THE LAW IS ON KADRI’S SIDE
Elbow tucked, Daniel Sedin crouching to shoot . . . the NHL breaks down why Leaf Nazem Kadri wasn’t suspended for hit — the Canucks aren’t buying it.
The NHL did not suspend the Leafs’ Nazem Kadri for his side-swiping hit on Daniel Sedin of the Canucks late in Saturday night’s game, but the decision reopened the debate as to just what is and what is not a head shot.
Kadri blindsided Sedin, whose helmet popped off, but that alone is not a reason for supplemental discipline, the league said. What matters is the main point of contact, and the NHL determined Kadri levelled Sedin with a full body check, not a targeted head shot.
“On this play we did not feel the head was the main point of contact,” said Damian Echevarrieta, vicepresident of the league’s department of player safety. “We felt it was shoulder/chest/head and therefore not an illegal check to the head.”
Sedin scored on the play and then left the game, while Kadri was ejected for charging. That punishment was enough for the NHL.
It’s a break for the Maple Leafs, who rely on Kadri to shut down the other team’s best centre while providing offence himself, with four goals in his last five games. The Leafs declined comment on the ruling, but the Canucks weren’t happy.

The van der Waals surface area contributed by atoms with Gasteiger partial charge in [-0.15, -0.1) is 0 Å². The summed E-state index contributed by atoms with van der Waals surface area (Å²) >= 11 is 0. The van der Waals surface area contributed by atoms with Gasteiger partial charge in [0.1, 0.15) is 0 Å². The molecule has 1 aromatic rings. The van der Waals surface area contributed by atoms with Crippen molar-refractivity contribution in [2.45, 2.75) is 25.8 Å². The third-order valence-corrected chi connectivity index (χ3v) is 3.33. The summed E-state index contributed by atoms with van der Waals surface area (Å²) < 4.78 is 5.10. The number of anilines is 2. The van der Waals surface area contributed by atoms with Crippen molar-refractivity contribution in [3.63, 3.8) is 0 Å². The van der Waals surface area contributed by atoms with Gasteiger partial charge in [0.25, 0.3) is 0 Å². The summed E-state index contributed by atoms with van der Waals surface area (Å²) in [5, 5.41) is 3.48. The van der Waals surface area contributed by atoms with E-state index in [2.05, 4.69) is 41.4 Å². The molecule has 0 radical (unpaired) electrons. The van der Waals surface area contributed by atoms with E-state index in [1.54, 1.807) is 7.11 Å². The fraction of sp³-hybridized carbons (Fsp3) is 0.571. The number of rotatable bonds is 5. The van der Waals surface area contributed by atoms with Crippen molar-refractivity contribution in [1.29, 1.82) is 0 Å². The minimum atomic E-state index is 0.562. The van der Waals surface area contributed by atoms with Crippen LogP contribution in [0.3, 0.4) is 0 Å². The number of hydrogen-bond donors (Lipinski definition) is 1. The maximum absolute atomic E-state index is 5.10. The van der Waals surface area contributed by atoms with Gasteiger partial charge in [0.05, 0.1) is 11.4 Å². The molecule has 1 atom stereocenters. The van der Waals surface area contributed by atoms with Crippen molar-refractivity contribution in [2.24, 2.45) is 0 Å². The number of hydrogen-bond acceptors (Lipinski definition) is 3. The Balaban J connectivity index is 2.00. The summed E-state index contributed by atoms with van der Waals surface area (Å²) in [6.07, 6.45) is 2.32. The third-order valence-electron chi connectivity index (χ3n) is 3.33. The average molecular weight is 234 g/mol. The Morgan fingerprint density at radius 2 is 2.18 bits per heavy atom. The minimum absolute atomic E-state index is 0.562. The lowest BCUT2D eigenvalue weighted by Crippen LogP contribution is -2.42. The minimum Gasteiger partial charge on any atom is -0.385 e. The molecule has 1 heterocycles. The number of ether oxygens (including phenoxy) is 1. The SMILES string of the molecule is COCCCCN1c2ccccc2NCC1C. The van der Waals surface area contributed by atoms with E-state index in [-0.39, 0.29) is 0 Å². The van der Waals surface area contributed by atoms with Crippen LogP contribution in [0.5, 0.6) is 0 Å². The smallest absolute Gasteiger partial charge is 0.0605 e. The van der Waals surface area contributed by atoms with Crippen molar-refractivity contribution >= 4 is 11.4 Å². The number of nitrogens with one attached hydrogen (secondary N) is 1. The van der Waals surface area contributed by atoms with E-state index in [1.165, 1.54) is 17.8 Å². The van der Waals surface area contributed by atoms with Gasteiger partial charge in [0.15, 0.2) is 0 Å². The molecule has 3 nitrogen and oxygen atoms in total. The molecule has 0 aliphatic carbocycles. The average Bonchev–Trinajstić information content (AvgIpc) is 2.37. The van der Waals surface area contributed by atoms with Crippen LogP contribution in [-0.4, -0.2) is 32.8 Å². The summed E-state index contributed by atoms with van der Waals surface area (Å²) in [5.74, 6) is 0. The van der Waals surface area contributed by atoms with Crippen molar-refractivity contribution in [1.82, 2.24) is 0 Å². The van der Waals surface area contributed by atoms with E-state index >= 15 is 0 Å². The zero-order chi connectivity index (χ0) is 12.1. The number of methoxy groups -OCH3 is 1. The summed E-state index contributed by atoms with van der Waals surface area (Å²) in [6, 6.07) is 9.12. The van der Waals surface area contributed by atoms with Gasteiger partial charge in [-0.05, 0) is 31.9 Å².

“We disagree with the ruling and are very disappointed,” said Vancouver GM Jim Benning. “However we must accept it and put it behind us.”
Echevarrieta posted a photograph on Twitter to back up the decision. It shows: Kadri’s skates on the ice at contact; Sedin a bit crouched on the follow through of his shot; Kadri’s elbow tight to his body and below Sedin’s head; Kadri’s shoulder at Sedin’s head level; contact from shoulder to waist.
The disciplinarian took a fair bit of heat on social media — mainly from upset Canucks fans, but also from those who say all checks to the head, not just illegal ones, should be banned from the game. He says that’s for the general managers who make the rules to discuss.
“Blindside hits are not illegal in themselves,” said Echevarrieta. “If the head isn’t the main point of contact, then it doesn’t matter if the hit was east-west, lateral, north-south or blindside.
“We have actually taken the term blindside out of the rule completely, in 2012, but even while it was in the rule it wasn’t illegal unless the head was also the main point of contact.”
Some pointed to a case last season in which Canucks forward Jake Virtanen was suspended two games for a hit on Roman Polak, then with the Sharks. It was shoulder-to-shoulder, no head shot involved, but the league determined it was late and predatory.
Kadri’s hit more resembles another incident from last year in which Carolina’s Brad Malone side-swiped Columbus’s Nick Foligno a split-second after a pass. That was deemed legal.
No suspension for Nazem Kadri after blindside check on Daniel Sedin, who scored on the play.